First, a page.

The rise and rise of clean, white‐collar (fire‐fighting) work

Merilyn Childs (Director of the Fire Services Research Program, Research Centre for Learning and Social Transformation, University of Western Sydney, Penrith, Australia)
Michael Morris (Project Office Manager, Research Centre for Learning and Social Transformation, University of Western Sydney, Penrith, Australia)
Valerie Ingham (Researcher, Research Centre for Learning and Social Transformation, University of Western Sydney, Penrith, Australia)

Disaster Prevention and Management

ISSN: 0965-3562

Publication date: 1 December 2004

Abstract

Australian newspapers, like those in other first‐world countries, valorise fire‐fighters through images more typically associated with heroic blue‐collar “battlers”: sweat, ash, uniforms and firestorms, punctuated with tales of heroic deeds and personal sacrifice. Yet increasingly, much of the work of fire‐fighters is associated with the grunt of “clean work” – report writing, community engagement, prevention and recovery activities, and so on. This paper considers the changing nature of career fire‐fighters' work in one fire‐fighting organisation in Australia, and the rising importance of “clean” white‐collar work to emergency management.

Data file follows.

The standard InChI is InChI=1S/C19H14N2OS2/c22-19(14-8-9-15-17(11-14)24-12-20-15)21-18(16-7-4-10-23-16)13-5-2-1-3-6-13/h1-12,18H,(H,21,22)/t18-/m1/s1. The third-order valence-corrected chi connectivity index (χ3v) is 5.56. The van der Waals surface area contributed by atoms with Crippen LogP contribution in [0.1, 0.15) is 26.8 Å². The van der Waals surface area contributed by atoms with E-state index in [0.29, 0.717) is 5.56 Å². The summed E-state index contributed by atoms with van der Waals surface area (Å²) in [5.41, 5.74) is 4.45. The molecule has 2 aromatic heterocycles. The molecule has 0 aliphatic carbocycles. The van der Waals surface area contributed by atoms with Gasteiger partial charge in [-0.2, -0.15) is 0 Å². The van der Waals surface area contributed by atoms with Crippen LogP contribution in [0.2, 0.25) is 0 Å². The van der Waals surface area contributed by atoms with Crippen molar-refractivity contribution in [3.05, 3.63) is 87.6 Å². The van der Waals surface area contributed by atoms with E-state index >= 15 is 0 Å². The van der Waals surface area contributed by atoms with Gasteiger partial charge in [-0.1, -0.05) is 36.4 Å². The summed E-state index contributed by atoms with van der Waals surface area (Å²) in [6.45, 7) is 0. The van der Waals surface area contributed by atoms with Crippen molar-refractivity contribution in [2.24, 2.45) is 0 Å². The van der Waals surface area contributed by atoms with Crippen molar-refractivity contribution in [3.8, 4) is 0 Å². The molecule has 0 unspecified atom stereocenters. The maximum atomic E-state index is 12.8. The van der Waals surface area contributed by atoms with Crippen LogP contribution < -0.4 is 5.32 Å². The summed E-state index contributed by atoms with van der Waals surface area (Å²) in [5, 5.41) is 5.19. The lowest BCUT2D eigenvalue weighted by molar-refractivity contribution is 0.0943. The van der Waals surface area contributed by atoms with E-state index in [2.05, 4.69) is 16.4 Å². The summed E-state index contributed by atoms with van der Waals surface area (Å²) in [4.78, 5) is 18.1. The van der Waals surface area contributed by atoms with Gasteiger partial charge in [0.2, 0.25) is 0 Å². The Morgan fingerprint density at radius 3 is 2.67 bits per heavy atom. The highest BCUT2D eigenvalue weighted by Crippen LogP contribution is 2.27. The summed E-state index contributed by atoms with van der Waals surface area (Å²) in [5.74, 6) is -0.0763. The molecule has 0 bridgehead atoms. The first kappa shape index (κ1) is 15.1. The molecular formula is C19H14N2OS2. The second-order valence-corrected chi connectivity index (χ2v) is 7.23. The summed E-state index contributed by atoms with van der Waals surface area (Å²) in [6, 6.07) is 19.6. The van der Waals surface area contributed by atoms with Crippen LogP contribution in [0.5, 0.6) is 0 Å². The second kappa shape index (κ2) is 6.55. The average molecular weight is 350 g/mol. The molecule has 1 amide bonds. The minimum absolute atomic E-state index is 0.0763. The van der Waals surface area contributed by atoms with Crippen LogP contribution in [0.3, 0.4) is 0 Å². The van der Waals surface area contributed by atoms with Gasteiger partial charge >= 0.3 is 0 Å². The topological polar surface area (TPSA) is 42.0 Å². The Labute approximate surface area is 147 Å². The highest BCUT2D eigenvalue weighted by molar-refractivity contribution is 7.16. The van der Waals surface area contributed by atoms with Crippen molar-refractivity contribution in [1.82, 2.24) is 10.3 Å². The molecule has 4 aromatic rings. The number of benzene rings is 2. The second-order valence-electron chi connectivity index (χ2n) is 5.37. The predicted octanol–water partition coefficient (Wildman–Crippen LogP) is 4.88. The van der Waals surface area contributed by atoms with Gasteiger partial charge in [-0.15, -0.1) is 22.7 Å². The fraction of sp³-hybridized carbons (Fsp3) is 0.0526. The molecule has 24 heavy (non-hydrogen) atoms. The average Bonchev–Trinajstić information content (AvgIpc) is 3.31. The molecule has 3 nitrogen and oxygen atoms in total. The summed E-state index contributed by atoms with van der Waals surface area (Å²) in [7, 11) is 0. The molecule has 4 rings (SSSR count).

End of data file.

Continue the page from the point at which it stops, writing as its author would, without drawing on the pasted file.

Keywords

Citation

Childs, M., Morris, M. and Ingham, V. (2004), "The rise and rise of clean, white‐collar (fire‐fighting) work", Disaster Prevention and Management, Vol. 13 No. 5, pp. 409-414. https://doi.org/10.1108/09653560410568534

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Publisher

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Emerald Group Publishing Limited

Copyright © 2004, Emerald Group Publishing Limited

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